Microsoft has already started to simplify the story it has to tell. Vista Service Pack 1 will remove the kill switch in Microsoft Genuine Advantage to reduce it from a sales-prevention initiative to a nag screen. Recent license changes will decriminalize virtualization of the least expensive versions of Vista -- Home and Home Premium. But Anytime Upgrades locks in the versions of Vista on customers' DVDs. Solution: drop Anytime Upgrades and instead, sell people a new DVD that can have whatever version of Vista on it Microsoft wants to sell that week.

I disclaim any hard information on what changes will be made in the version lineup. (The only thing I know for sure is that we'll hear the phrase "user experience" repeated ad nauseum by Microsoft marketing types.) But I would like to make one suggestion. How about a "Windows Vista Compatibility Edition" that would work exactly like XP Pro, right down to the Teletubbies field-of-grass desktop background?

Tuesday, January 08, 2008

Monday, January 07, 2008

Add Copy To / Move To on Windows Vista Right-Click Menu

There's a registry hack for Windows that will let you add a Copy To Folder or Move To Folder to the right-click menu, which can be very useful when you want to move a file but don't have the other folder open already.

Right-click on a file:


And up pops a nice dialog that you can use to easily drop a file into the right directory.


Hidden Vista Trick: Launching your favorite applications with the [Windows] key

To take advantage of this hidden trick, all you have to do is add the shortcuts to your favorite applications to the Quick Launch toolbar, which you can do with a simple drag and drop operation. You can have up to 10 shortcuts on the Quick Launch toolbar to use with the [Windows] key. By default, the Show Desktop and the Switch Between Windows/Flip 3D shortcuts are already on the Quick Launch toolbar, so with the idea that you’d leave them there, you can add up to 8 additional shortcuts.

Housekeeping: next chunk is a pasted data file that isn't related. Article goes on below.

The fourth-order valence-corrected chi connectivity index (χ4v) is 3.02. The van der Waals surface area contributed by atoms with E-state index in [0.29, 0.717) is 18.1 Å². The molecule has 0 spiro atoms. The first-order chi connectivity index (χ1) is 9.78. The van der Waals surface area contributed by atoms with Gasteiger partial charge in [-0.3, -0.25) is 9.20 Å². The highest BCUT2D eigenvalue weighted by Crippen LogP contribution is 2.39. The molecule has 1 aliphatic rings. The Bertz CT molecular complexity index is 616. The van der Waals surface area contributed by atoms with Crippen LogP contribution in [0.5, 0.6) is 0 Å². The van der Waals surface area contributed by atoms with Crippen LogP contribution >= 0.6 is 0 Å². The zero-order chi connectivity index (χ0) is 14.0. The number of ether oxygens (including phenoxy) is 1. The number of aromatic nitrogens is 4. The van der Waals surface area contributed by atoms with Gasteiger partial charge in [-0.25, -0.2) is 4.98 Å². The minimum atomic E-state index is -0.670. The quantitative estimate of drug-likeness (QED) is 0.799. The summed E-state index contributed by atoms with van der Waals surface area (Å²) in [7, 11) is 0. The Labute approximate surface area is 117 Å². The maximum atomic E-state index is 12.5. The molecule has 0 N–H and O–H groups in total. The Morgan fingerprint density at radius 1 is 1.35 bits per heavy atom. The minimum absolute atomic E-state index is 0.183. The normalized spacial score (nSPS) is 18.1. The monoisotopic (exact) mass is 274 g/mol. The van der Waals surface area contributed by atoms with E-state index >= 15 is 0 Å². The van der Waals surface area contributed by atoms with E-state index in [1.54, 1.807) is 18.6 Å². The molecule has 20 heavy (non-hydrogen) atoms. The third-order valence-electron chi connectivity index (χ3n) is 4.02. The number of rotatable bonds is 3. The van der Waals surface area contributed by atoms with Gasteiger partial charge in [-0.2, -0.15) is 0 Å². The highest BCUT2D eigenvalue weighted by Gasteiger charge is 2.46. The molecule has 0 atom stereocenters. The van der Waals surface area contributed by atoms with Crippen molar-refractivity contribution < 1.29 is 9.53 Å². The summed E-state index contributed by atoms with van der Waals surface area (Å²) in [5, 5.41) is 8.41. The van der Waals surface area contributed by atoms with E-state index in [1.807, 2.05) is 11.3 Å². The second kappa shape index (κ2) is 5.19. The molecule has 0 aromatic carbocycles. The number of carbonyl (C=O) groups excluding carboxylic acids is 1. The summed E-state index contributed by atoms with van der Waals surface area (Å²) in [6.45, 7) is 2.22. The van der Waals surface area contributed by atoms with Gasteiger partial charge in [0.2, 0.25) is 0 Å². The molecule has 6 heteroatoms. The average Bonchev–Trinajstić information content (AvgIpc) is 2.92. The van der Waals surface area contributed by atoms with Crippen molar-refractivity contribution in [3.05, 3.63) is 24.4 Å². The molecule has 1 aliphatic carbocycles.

Moving left to right, the first shortcut on the Quick Launch toolbar is automatically assigned to [Windows]+1, the second shortcut to [Windows]+2 and so on. The tenth shortcut on the Quick Launch toolbar is automatically assigned to [Windows]+0. By unlocking the Taskbar (via a simple right-click on the Taskbar and clicking Lock the Taskbar) and expanding the Quick Launch toolbar, as shown in Figure A, you can use drag and drop to arrange the shortcuts in any order that you want.

Figure A

In this Quick Launch toolbar arrangement, [Windows]+6 launches Notepad while [Windows]+0 launches the new Windows Vista Snipping Tool.

Once you memorize which numeric [Windows] keys are assigned to which application shortcuts; you can resize the Quick Launch toolbar to its default size and relock the Taskbar, as shown in Figure B. This lets you use the all the space on the Taskbar as you normally would and still be able to launch any of your applications with a simple [Windows] keystroke.

Figure B

You can resize the Quick Launch toolbar so that it doesn’t take space away from the Taskbar, yet still access the shortcuts via the [Windows] key combinations.

Other Win Key combinations

Here are a couple of other handy [Windows] key shortcuts:

  • [Windows]+T: Cycles through programs using the Live Taskbar feature.
  • [Windows]+[Spacebar]: Brings the Windows Sidebar to the foreground.
  • Sunday, January 06, 2008

    Windows Vista: Some Tips and Tricks to Make Work Easy with Vista

    Windows Vista is a newly launched operating system by Microsoft. Hence, there are many underlying areas which people are yet unaware of. There are many people who are interested in learning more about this operating system and exploring the same. This is an interesting read for such people:

    • File Menu Access: You might not find the File menu Tab in many applications in Vista. To temporarily enable this application, press the alt+F key. To give a permanent affect to this, use the Organize option on windows explorer screen. Go to the Folder and Search Options and from there click on view tab. Click on the box of show menus. This will help you see the menu tabs on your explorer screen